Indeed, the bill has come due on the workforce during the pandemic. skyrocketing amounts of unemployment Already, stories are circulating about
demic economic recovery.
We urge every business owner in this
region to join these efforts and make sure a loud, crystal-clear voice is heard on this. And we urge the Legislature to take this step, and any others it can take, to keep the massive unemployment bill now coming due from further devastating the business community — and the state’s economy.
The Department of Unemployment Assistance has announced that the quar- terly payments that were due April 30, which would include the new rate calcula- tion, have been deferred until June 30. This is a good first step. State leaders now need to use this time to take the steps necessary to dedicate a portion of the federal COVID- 19 relief aid Massachusetts is receiving to replenish the UI Trust Fund. They need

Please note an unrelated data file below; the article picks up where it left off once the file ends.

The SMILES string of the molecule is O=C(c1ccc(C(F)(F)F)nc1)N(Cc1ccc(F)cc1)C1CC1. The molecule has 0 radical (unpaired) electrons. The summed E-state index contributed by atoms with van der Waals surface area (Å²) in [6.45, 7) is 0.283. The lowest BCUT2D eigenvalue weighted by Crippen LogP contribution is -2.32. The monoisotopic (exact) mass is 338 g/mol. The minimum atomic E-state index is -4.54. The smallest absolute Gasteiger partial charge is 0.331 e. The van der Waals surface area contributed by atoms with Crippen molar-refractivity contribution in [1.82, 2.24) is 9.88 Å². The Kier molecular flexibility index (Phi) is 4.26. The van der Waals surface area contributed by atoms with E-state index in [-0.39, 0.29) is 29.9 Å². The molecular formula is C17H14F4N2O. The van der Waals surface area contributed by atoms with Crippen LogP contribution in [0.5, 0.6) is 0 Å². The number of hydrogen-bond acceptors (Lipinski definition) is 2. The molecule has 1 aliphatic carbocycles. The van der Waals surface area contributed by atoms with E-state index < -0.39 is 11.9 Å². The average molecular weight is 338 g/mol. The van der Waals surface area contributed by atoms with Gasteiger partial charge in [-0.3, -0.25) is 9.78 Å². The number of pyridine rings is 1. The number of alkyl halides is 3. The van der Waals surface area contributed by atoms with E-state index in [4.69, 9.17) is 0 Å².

to do the right thing for the businesses in the state, and those same businesses can help themselves by reminding them of this responsibility.
Every for-profit business in this region has skin in this game — and it’s a game they can’t afford to lose. v
benefits being paid out in this state. And unless something happens, and quickly, small businesses that are already facing innumerable challenges brought on by COVID-19 will be hit with another that might just be too much to take.